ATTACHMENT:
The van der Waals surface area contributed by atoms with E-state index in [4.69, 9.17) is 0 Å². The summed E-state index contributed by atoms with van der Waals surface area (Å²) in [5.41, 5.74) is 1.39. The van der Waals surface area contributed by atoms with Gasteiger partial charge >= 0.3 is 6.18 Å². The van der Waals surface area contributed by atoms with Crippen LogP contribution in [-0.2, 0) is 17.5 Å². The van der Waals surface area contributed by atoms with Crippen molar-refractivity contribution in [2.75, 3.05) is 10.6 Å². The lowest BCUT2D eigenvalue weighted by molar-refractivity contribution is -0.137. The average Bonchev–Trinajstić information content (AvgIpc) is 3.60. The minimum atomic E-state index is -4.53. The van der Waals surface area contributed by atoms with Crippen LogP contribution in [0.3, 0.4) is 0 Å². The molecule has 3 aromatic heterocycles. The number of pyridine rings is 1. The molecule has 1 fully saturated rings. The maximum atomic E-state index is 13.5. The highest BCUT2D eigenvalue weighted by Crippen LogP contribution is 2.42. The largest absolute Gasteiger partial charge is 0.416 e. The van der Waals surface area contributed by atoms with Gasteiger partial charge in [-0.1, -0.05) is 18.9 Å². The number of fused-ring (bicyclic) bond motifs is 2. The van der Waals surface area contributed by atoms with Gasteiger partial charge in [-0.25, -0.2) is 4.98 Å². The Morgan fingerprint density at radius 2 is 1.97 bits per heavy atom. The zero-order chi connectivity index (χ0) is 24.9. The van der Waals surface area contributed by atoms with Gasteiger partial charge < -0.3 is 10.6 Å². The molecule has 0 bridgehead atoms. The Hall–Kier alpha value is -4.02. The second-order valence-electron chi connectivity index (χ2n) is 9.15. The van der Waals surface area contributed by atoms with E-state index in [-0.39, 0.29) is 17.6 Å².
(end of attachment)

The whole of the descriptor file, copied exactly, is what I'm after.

The van der Waals surface area contributed by atoms with E-state index in [4.69, 9.17) is 0 Å². The summed E-state index contributed by atoms with van der Waals surface area (Å²) in [5.41, 5.74) is 1.39. The van der Waals surface area contributed by atoms with Gasteiger partial charge >= 0.3 is 6.18 Å². The van der Waals surface area contributed by atoms with Crippen LogP contribution in [-0.2, 0) is 17.5 Å². The van der Waals surface area contributed by atoms with Crippen molar-refractivity contribution in [2.75, 3.05) is 10.6 Å². The lowest BCUT2D eigenvalue weighted by molar-refractivity contribution is -0.137. The average Bonchev–Trinajstić information content (AvgIpc) is 3.60. The minimum atomic E-state index is -4.53. The van der Waals surface area contributed by atoms with Crippen LogP contribution in [0.3, 0.4) is 0 Å². The molecule has 3 aromatic heterocycles. The number of pyridine rings is 1. The molecule has 1 fully saturated rings. The maximum atomic E-state index is 13.5. The highest BCUT2D eigenvalue weighted by Crippen LogP contribution is 2.42. The largest absolute Gasteiger partial charge is 0.416 e. The van der Waals surface area contributed by atoms with Gasteiger partial charge in [-0.1, -0.05) is 18.9 Å². The number of fused-ring (bicyclic) bond motifs is 2. The van der Waals surface area contributed by atoms with Gasteiger partial charge in [-0.25, -0.2) is 4.98 Å². The Morgan fingerprint density at radius 2 is 1.97 bits per heavy atom. The zero-order chi connectivity index (χ0) is 24.9. The van der Waals surface area contributed by atoms with Gasteiger partial charge < -0.3 is 10.6 Å². The molecule has 0 bridgehead atoms. The Hall–Kier alpha value is -4.02. The second-order valence-electron chi connectivity index (χ2n) is 9.15. The van der Waals surface area contributed by atoms with E-state index in [-0.39, 0.29) is 17.6 Å².